When her mother was young, she too traveled to Ireland, met an Irishman, fell in love, and became pregnant. That man was our friend’s father—a father she had never known until her mother told her at that moment. I can only imagine the surprise and shock she was feeling when she heard this but our friend continues.

Her mother asks…

Do you love him?


Then you must go and be with him.

…and so she does. Our friend makes the move to Ireland and marries her love. On trips back to see her mom he comes as well. All is well…perfect she says and there is happiness in her face, but as she continues her story we see it replaced by sadness. He is diagnosed with cancer…terminal cancer and on a last trip to America his condition becomes so dire that…

All he longed for was to go home, to die in Ireland the land of his birth.

They go to the airport to make this final trip but he has forgotten his passport. She pleads with TSA and Customs to let him go home please because…

Can’t you see how sick he is? He just wants to go home…to die.

And somehow…somehow he is allowed on to the plane to make that last Atlantic crossing. He dies soon after. She tells us of her heartbreak, feeling so alone, and how difficult it has been to go on without him.

There is a piece of land with a cottage in his family and with every cent of money she receives after the death of her own mom she buys the small portion that has the cottage on it. She lives there now. It is far from town and as she has no car she relies on friends to give her rides into town for supplies and visits to the tea room. She tells us of the small garden she is starting and how she feels his spirit so strongly in the cottage. This all she needs, she says. It is enough. It is home.

She turns, looks at me, and asks…

What about you? What do you do?

After hearing her story, my own seems very pale in comparison, but she seems honestly captivated when I tell her I teach pie making, write books, and share with her three life lessons I have learned from pie…

  • Keep everything chilled…especially yourself.
  • Keep your boundaries.
  • And vent…appropriately.

She says…

This is why our paths crossed…so I could hear these three things.

When we get ready to leave there are hugs all around. She tells us where we can find her on social media and later I send a message hoping to hear back, but I never do.

The memory of our lives intersecting in this one shared moment will be enough.


James Beard Award Finalist Author, Kate McDermott is the author of Art of the Pie: A Practical Guide to Homemade Fillings, Crusts, and Life, Home Cooking with Kate McDermott, and Pie Camp: The Skills You Need to Make Any Pie You Want. She lives at Pie Cottage, her home on the Olympic Peninsula of Washington State, where she gardens, tends her wood stove, walks, and writes. She invites you to visit her Substack at Kate McDermott’s Newsletter.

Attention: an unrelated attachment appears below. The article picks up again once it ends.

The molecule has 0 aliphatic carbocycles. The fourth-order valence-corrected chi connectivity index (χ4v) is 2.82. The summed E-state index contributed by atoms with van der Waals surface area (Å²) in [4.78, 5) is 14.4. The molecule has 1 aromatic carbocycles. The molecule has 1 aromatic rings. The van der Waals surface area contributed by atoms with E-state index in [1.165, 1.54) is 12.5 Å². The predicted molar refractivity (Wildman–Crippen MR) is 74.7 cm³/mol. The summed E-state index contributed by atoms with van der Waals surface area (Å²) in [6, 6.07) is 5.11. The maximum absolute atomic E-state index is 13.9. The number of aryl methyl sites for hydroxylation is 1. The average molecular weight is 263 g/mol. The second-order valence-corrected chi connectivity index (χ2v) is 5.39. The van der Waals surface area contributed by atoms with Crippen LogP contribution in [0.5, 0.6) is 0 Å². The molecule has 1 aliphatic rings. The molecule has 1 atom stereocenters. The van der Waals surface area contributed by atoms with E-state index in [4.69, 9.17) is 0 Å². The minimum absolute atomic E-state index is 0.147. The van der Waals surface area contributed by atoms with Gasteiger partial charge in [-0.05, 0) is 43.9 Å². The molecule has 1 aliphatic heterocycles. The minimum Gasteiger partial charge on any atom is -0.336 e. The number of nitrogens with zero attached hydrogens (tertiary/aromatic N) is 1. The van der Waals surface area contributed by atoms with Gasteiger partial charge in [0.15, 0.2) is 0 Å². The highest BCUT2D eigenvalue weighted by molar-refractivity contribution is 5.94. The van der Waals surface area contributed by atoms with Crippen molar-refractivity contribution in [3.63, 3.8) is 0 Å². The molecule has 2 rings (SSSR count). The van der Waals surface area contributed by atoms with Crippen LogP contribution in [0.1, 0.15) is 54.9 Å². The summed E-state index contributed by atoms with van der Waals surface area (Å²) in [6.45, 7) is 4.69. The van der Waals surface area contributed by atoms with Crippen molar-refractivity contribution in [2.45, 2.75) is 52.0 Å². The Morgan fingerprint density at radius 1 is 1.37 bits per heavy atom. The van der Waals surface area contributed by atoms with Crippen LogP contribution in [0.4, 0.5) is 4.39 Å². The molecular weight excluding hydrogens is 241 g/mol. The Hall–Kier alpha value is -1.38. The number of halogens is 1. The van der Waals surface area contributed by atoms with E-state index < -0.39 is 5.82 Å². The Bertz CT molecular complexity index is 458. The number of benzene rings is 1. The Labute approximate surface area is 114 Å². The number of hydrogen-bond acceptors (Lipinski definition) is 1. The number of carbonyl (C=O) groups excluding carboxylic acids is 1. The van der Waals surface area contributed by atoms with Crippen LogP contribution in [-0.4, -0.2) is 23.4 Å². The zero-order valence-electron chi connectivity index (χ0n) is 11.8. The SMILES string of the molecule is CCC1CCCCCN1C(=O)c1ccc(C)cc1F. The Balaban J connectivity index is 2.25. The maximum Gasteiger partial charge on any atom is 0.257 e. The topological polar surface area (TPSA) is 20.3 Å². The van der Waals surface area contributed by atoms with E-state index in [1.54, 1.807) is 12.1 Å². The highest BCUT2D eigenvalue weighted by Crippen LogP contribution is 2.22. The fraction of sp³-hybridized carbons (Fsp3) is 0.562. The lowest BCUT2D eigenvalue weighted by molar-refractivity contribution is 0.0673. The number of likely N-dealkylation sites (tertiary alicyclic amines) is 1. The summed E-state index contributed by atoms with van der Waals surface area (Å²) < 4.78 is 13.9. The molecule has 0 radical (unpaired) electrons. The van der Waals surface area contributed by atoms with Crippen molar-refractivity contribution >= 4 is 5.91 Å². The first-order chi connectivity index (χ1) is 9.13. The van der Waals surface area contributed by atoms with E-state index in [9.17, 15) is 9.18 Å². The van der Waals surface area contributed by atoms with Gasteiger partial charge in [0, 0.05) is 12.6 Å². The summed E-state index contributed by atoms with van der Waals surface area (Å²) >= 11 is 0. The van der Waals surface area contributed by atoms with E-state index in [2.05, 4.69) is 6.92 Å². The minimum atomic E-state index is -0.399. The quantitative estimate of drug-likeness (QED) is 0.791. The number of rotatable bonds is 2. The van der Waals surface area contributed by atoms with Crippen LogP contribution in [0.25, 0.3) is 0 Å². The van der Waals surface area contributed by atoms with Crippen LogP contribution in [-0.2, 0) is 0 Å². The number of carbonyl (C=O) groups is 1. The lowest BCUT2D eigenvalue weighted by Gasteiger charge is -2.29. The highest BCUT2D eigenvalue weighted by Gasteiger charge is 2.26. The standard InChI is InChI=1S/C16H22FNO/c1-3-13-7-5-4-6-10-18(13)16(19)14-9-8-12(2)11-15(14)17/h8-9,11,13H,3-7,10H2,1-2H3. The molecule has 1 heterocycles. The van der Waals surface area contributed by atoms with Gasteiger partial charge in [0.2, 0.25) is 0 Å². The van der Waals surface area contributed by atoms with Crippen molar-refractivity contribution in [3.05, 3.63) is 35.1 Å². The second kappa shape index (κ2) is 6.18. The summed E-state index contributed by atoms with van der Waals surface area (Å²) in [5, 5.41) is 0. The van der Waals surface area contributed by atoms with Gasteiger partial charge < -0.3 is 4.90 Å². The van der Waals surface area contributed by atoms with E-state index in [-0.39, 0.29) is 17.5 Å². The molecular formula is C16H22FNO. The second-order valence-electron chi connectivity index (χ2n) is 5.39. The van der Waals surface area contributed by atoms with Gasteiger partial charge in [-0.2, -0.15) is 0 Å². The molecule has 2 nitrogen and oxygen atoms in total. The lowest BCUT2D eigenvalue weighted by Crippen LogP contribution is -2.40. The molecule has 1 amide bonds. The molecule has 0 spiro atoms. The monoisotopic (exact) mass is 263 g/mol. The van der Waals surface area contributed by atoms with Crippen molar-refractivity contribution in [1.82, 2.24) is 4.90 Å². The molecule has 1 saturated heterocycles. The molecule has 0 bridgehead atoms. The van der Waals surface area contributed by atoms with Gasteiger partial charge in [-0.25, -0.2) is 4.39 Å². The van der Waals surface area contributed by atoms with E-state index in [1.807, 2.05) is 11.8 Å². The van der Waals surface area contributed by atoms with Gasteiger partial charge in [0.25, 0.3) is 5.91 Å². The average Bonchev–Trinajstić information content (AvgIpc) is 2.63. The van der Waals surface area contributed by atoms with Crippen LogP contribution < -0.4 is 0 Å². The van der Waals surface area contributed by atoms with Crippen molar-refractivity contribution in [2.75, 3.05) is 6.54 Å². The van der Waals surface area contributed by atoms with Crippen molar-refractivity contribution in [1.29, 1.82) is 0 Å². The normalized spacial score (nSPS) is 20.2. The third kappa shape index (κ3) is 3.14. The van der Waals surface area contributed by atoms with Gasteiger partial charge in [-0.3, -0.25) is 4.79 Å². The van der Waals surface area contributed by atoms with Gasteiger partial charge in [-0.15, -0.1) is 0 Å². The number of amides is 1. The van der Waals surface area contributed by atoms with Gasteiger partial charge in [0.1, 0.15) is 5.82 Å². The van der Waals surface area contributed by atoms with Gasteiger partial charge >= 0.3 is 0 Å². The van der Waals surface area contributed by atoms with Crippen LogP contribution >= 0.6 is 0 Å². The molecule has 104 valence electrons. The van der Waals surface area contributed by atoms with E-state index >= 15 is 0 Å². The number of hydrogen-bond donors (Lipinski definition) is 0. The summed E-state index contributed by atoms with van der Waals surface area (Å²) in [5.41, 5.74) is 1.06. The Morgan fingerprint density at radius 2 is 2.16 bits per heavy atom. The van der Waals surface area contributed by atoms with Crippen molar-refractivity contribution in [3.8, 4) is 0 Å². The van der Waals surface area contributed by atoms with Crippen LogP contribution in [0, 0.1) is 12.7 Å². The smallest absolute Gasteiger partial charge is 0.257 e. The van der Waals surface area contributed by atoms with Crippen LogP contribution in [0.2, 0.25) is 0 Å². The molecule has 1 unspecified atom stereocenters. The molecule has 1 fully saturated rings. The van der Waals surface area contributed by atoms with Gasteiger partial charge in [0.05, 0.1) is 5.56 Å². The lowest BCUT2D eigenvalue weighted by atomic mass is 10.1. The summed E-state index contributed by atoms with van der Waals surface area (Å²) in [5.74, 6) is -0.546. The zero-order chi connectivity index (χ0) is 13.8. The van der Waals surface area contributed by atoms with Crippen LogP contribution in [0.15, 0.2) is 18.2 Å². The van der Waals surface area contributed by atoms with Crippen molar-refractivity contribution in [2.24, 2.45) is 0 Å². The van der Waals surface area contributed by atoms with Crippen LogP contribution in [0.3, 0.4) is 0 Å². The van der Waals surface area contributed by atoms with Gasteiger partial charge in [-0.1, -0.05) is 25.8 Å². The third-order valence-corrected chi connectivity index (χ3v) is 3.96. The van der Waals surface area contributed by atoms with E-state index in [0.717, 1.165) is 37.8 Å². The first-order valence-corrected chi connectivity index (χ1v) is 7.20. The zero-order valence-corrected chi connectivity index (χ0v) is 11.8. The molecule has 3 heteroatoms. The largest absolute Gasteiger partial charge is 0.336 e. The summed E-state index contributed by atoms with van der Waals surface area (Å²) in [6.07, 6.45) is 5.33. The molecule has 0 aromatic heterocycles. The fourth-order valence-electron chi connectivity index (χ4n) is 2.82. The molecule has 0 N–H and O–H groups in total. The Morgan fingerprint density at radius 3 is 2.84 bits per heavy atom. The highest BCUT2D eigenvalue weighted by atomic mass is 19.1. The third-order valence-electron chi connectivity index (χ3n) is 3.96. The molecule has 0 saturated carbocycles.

Kate McDermott

Cleaning House

I have a good friend who becomes Midge, an alter ego, when she cleans. Midge is a coffee-swilling, gum chewing, wise cracking, no nonsense Italian with a razor-sharp focus for cleaning down to the cracks and crevices.

I’m no Midge. I like an organized home and a clean home, which, having a dog means vacuuming every few days. I don’t want to admit this but I probably would not have made a good mom. Okay maybe one kid but not more. Too much mess. I wouldn’t want to curb a child’s creativity but honestly, I would not have dealt well with the chaos. Even living with another adult has its challenges. Dishes in the sink, food left out, clothes on the floor… these things make me crazy. I’m not proud of this but there it is. I make my bed every morning. I have very low tolerance for living with others who don’t. Which means dogs are about the only level of chaos and dirt I can deal with on a daily basis

Being allergic to dogs means my house has to be clean, even beyond my own compulsion. Or maybe my dog is a good reason to mask my compulsion.

I tend to clean at the oddest times. Like first thing in the morning, before I even have a cup of tea or change out of my PJs. That’s typically when I tackle something big – before I have a chance to settle into the day, get distracted, and change my mind.

Which is what I did last week when I cleaned out the fireplace nook and had to dry all my DVDs. And this week when I decided it was time to get rid of more books. I was lying in bed scrolling through emails as I typically do while my little Mazie continues to snooze under the covers until the sun comes up.

Then a prayer by Rob Brezney caught my eye. A powerful radical juicy prayer. A prayer that may shock some of you but I’m going to share a part of it anyway because it has everything to do with my current headspace.

DEAR GODDESS, you who always answer our very best questions, even if we ignore you: Please be here with us right now. Come inside us with your sly slippery slaphappy mojo.

DEAR GODDESS, you who never kill but only change: I pray that my exuberant, suave, and accidental words will move you to shower ferocious blessings down on everyone who reads or hears this benediction.

I pray that you will give us what we don’t even know we need—not just the boons we think we want, but everything we’ve always been afraid to even imagine or ask for.

Many of us don’t even know who we really are. We’ve forgotten that our souls live forever. We’re blind to the fact that every little move we make sends ripples through eternity. Some of us are even ignorant of how extravagant, relentless, and practical your love for us is.